Defeating Used Games: Why Incentives to Discourage Pre-Owned Gaming Are Awful

Do you buy your games second-hand? Then you are a complete cheapskate and the scum of the gaming industry. You’re worse than any pirate sailing the high seas of warez. Or at least, that’s what publishers want us to think. Whether you have the right to sell your purchased products is irrelevant: selling used games damages the games industry. When a new game is traded in or sold to a game store, that money is then kept by the retailer rather than reaching the hands of the hardworking developer who spent blood, sweat, and tears on creating their pride and joy. The same game could be bought and sold numerous times, and it can be argued that those purchases are a potential sale that has been stolen from the game companies themselves.

Indeed, you don’t hear the music or film industry complaining about their second-hand losses, but does creating an album or a movie compare to the amount of money and effort spent developing a Triple-A game title? As always, the consumer decides whether a game is worth its $50 price tag and often chooses a pre-owned price instead.


Rubbish Incentives for New Purchases

Game companies already utilize many methods to gain extra cash after releasing their games in downloadable content (DLC), and there are now incentives to buy new. Pre-order bonuses seem popular now with many games, including codes for additional DLC or specific in-game bonuses. We’ll look at some of the rubbish incentives publishers offer to encourage new purchases and what alternatives would be more welcome.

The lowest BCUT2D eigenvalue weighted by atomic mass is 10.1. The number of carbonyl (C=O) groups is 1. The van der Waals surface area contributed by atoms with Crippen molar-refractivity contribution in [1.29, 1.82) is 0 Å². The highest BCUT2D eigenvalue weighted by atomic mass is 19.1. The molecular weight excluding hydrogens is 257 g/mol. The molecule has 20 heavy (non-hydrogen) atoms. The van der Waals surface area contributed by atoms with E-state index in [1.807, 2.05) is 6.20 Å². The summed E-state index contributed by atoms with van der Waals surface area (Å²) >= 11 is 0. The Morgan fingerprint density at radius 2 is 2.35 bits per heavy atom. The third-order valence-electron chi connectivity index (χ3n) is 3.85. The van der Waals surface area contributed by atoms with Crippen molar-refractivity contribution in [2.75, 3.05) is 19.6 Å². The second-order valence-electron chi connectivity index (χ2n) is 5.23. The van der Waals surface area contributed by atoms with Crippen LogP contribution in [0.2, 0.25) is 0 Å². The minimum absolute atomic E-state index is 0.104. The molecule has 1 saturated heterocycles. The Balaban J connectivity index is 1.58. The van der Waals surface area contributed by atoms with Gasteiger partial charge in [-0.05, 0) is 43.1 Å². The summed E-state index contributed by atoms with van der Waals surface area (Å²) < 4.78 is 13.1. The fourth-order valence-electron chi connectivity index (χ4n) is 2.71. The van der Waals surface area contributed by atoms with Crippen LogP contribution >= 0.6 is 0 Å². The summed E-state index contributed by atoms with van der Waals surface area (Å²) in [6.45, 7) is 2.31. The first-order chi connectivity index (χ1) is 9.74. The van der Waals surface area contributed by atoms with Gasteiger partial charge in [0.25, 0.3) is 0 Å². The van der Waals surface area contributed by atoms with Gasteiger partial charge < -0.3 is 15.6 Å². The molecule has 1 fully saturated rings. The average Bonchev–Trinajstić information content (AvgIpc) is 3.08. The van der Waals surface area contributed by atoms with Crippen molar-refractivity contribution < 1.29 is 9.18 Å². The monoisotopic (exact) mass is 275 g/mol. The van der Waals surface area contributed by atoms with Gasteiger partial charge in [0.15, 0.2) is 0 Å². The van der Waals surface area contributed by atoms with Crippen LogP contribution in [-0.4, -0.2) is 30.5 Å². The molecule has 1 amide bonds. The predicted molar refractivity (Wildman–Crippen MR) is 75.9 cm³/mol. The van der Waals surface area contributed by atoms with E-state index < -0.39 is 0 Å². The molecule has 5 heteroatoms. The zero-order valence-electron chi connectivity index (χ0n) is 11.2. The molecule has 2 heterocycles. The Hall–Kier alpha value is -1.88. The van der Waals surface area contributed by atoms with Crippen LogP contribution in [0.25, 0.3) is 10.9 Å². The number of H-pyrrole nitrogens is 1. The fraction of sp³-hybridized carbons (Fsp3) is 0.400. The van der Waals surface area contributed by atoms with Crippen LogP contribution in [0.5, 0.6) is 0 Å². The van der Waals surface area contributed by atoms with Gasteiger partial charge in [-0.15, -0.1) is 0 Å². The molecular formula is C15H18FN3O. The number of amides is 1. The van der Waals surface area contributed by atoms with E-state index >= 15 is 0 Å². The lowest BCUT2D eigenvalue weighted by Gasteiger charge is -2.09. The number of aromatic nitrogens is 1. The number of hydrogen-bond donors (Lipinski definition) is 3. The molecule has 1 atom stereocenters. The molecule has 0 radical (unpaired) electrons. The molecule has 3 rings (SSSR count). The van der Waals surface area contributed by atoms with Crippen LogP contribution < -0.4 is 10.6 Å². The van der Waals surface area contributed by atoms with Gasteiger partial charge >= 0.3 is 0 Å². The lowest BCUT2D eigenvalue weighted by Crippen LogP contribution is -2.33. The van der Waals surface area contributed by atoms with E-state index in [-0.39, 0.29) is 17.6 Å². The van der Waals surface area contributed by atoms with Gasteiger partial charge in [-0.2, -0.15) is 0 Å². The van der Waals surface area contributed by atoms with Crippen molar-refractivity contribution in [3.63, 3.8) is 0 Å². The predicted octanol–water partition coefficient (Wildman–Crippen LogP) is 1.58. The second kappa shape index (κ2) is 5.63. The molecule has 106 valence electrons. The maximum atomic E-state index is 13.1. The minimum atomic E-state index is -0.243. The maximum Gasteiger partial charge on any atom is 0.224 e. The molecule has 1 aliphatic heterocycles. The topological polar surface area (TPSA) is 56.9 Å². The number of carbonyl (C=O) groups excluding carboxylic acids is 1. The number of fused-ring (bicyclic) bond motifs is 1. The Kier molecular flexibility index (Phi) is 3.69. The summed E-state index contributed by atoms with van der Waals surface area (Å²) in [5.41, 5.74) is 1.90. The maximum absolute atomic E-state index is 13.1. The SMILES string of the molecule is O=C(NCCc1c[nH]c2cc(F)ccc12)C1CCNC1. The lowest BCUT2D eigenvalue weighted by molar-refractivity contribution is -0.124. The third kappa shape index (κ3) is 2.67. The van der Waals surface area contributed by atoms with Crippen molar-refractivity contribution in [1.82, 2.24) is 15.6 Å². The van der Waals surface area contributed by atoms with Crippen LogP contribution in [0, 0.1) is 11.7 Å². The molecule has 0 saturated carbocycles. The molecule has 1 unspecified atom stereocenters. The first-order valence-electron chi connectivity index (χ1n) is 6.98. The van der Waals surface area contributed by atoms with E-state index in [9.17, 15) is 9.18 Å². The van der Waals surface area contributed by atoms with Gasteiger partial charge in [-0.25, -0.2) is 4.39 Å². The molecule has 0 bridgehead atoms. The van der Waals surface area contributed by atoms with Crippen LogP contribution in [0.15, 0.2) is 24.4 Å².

Exclusive DLC & Pre-Order Bonuses: Gamers aren’t new to the idea of receiving bonuses within collectors editions and the like, but more recently, we’ve seen a lot of extra freebies within new games or as part of pre-ordering a title. Most of this is in-game DLC, such as new weapons and armor, new maps, or other cosmetic additions that don’t add much to the game. Most of this stuff you could probably live without. For example, I don’t need the Blood Dragon Armor in Dragon Age Origins, and I can live without a tattoo set in Fable 3; thank you very much. I would go as far as to say that DLC armor is one of the most pointless examples of a DLC incentive ever. Although perhaps not as empty as the Horse Armor from The Elder Scrolls IV: Oblivion.

Roberto Brock
the authorRoberto Brock
Snowboarder, traveler, DJ, Swiss design-head and HTML & CSS lover. Doing at the nexus of art and purpose to develop visual solutions that inform and persuade. I'm a designer and this is my work. Introvert. Coffee evangelist. Web buff. Extreme twitter advocate. Avid reader. Troublemaker.